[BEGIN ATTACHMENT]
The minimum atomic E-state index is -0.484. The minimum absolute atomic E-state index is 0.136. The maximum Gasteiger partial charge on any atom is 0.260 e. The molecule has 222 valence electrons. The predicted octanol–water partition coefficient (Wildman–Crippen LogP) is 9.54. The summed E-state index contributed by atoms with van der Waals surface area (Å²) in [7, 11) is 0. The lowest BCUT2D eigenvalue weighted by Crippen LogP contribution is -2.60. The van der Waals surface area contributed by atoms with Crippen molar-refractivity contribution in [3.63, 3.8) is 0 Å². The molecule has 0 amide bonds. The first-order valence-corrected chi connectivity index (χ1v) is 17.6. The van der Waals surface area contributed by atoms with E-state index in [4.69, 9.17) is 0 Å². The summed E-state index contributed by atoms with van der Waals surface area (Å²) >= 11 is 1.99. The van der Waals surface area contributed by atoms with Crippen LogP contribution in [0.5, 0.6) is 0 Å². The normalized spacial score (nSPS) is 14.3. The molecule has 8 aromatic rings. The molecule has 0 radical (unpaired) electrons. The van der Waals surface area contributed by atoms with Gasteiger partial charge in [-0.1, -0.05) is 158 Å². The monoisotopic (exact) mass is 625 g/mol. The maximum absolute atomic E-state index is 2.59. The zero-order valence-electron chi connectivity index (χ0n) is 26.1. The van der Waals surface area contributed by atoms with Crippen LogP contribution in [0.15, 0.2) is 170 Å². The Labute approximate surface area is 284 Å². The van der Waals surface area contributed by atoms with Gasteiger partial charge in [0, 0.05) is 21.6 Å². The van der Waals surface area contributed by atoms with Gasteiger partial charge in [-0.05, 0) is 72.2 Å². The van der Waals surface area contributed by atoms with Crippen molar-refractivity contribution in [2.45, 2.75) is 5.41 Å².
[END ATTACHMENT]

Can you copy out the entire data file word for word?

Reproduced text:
The minimum atomic E-state index is -0.484. The minimum absolute atomic E-state index is 0.136. The maximum Gasteiger partial charge on any atom is 0.260 e. The molecule has 222 valence electrons. The predicted octanol–water partition coefficient (Wildman–Crippen LogP) is 9.54. The summed E-state index contributed by atoms with van der Waals surface area (Å²) in [7, 11) is 0. The lowest BCUT2D eigenvalue weighted by Crippen LogP contribution is -2.60. The van der Waals surface area contributed by atoms with Crippen molar-refractivity contribution in [3.63, 3.8) is 0 Å². The molecule has 0 amide bonds. The first-order valence-corrected chi connectivity index (χ1v) is 17.6. The van der Waals surface area contributed by atoms with E-state index in [4.69, 9.17) is 0 Å². The summed E-state index contributed by atoms with van der Waals surface area (Å²) >= 11 is 1.99. The van der Waals surface area contributed by atoms with Crippen LogP contribution in [0.5, 0.6) is 0 Å². The normalized spacial score (nSPS) is 14.3. The molecule has 8 aromatic rings. The molecule has 0 radical (unpaired) electrons. The van der Waals surface area contributed by atoms with Gasteiger partial charge in [-0.1, -0.05) is 158 Å². The monoisotopic (exact) mass is 625 g/mol. The maximum absolute atomic E-state index is 2.59. The zero-order valence-electron chi connectivity index (χ0n) is 26.1. The van der Waals surface area contributed by atoms with Crippen LogP contribution in [0.15, 0.2) is 170 Å². The Labute approximate surface area is 284 Å². The van der Waals surface area contributed by atoms with Gasteiger partial charge in [0, 0.05) is 21.6 Å². The van der Waals surface area contributed by atoms with Gasteiger partial charge in [-0.05, 0) is 72.2 Å². The van der Waals surface area contributed by atoms with Crippen molar-refractivity contribution in [2.45, 2.75) is 5.41 Å².